What is this!? Had my genius idea been pre-empted? I imported it into my project and tried it out and: in a word, yes. Its effect was precisely the same as that of my little handmade decorator. (You can test this for yourself by trying the console session above, replacing the decorator definition with from django.utils.functional import cached_property.)

Well, let's see if my version is any faster:

>>> timeit.timeit("""
... class House():
...     @cached_property
...     def color(self):
...         return 5
... """, setup="from django.utils.functional import cached_property")
>>> timeit.timeit("""
... class House():
...     @cached_property
...     def color(self):
...         return 5
... """, setup="""
... def cached_property(method):
...     prop_name = '_{}'.format(method.__name__)
...     def wrapped_func(self, *args, **kwargs):
...         if not hasattr(self, prop_name):
...             setattr(self, prop_name, method(self, *args, **kwargs))
...         return getattr(self, prop_name)
...     return property(wrapped_func)
... """)

I'm 75% slower; damn. Well, I've been thoroughly outprogrammed here — all that's left is to look at the Django code and see how they implemented this.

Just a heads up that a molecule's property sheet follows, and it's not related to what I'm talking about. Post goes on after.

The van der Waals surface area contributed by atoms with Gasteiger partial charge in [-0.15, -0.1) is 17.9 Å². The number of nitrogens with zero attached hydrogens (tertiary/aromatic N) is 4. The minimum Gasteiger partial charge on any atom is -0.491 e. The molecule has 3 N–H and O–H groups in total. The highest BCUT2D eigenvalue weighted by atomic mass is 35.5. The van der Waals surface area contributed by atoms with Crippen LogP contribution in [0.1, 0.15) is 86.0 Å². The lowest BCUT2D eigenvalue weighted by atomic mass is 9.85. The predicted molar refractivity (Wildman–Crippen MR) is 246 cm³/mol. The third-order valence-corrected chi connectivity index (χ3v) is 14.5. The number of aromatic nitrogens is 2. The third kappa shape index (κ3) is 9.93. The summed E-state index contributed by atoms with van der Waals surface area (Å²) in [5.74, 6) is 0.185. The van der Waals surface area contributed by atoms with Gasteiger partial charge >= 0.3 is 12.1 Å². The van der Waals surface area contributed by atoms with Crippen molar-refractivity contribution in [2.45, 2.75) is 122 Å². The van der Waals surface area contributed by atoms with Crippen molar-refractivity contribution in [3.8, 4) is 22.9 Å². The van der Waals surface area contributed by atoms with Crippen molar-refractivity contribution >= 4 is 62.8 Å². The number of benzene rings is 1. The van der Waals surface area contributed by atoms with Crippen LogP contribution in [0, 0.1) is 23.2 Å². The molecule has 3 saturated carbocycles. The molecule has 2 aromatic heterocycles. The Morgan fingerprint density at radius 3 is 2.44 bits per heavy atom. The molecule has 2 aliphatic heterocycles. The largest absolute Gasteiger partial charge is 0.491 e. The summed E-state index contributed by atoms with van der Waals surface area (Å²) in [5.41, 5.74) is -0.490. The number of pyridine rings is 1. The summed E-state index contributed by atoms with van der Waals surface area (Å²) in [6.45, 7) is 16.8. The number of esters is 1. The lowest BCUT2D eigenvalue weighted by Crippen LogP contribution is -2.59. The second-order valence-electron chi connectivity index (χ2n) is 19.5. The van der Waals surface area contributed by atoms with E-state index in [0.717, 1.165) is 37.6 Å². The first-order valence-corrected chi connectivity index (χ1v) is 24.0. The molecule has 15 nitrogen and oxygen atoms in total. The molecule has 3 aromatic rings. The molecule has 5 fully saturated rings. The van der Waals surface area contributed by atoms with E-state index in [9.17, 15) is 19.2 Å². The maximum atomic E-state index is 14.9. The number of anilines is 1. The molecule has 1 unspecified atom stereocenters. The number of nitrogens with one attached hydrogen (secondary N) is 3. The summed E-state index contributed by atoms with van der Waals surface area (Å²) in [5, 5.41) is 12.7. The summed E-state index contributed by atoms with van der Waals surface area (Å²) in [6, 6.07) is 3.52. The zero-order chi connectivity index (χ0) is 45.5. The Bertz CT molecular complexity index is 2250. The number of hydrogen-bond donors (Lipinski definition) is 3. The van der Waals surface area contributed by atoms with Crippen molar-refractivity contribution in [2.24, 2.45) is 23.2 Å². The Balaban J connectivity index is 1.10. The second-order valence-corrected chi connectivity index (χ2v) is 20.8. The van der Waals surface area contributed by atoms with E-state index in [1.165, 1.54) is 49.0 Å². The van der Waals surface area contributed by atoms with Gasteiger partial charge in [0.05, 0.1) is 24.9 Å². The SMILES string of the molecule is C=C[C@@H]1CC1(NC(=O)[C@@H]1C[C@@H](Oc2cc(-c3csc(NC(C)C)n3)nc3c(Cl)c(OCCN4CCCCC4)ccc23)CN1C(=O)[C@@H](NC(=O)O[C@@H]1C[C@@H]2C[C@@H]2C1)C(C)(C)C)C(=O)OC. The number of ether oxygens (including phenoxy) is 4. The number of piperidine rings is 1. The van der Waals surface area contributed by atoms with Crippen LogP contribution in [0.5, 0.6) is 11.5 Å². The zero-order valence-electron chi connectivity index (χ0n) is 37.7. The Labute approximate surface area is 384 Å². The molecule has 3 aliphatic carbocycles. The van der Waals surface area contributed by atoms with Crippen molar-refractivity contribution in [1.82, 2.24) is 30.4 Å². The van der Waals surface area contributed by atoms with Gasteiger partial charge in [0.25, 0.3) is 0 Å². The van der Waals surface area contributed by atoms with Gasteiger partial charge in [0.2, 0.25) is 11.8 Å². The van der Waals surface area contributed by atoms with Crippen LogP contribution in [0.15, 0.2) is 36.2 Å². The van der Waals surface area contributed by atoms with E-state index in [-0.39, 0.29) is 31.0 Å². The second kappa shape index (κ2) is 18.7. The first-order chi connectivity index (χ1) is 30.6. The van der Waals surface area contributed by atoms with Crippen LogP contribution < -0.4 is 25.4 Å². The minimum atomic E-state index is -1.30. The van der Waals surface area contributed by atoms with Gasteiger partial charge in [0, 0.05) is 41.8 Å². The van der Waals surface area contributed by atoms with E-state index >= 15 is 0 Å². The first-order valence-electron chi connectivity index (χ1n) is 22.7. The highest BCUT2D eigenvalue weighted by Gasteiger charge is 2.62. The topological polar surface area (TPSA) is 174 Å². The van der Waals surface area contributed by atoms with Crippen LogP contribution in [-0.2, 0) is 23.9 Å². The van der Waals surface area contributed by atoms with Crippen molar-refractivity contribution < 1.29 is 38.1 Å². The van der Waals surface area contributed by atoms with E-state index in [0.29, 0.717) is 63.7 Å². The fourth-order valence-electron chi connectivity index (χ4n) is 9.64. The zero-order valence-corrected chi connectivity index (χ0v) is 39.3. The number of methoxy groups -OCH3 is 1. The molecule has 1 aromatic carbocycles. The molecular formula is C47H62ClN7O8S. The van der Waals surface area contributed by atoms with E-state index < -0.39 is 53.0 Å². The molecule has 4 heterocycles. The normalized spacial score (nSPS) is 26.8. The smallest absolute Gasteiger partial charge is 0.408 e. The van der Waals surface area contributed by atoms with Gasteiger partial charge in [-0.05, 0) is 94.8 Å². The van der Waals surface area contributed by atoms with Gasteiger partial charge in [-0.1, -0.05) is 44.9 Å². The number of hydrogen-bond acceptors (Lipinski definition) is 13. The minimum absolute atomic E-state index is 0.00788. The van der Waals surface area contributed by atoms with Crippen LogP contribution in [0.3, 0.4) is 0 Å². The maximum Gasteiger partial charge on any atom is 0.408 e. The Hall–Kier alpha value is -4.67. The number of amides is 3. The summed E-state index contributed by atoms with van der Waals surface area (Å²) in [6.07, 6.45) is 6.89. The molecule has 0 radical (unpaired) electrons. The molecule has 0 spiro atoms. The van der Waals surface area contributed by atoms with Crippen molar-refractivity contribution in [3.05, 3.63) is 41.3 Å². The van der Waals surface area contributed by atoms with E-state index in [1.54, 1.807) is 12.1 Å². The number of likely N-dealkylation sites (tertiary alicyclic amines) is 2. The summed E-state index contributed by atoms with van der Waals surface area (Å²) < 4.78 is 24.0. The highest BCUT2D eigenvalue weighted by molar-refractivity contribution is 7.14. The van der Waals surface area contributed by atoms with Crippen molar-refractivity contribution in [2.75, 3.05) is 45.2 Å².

Django Knows

The code for this decorator is at https://github.com/django/django/blob/2456ffa42c33d63b54579eae0f5b9cf2a8cd3714/django/utils/functional.py#L38-50 and is reproduced below. [4]

class cached_property(object):
    Decorator that converts a method with a single self argument into a
    property cached on the instance.
    def __init__(self, func):
        self.func = func

    def __get__(self, instance, type=None):
        if instance is None:
            return self
        res = instance.__dict__[self.func.__name__] = self.func(instance)
        return res

Remarkably simple for what it does. It is a class-based decorator rather than a more familiar function-based one. In addition to allowing it to keep state, this allows it to do something extremely clever and audacious at the expense of extensibility. Let's go through it briefly, using the following code as a concrete example.

class House(object):
    def color(self):
        return "blue"
  1. __init__

    The __init__ method of a class-based decorator is called when its decorated function is defined (in this case at class definition time), with its only argument besides the omnipresent self being the decorated function. The cached_property decorator class simply stores this function (a method, in this case) for future reference. Important for the next item is that at this point, House.color is a cached_property object instance.

  2. __get__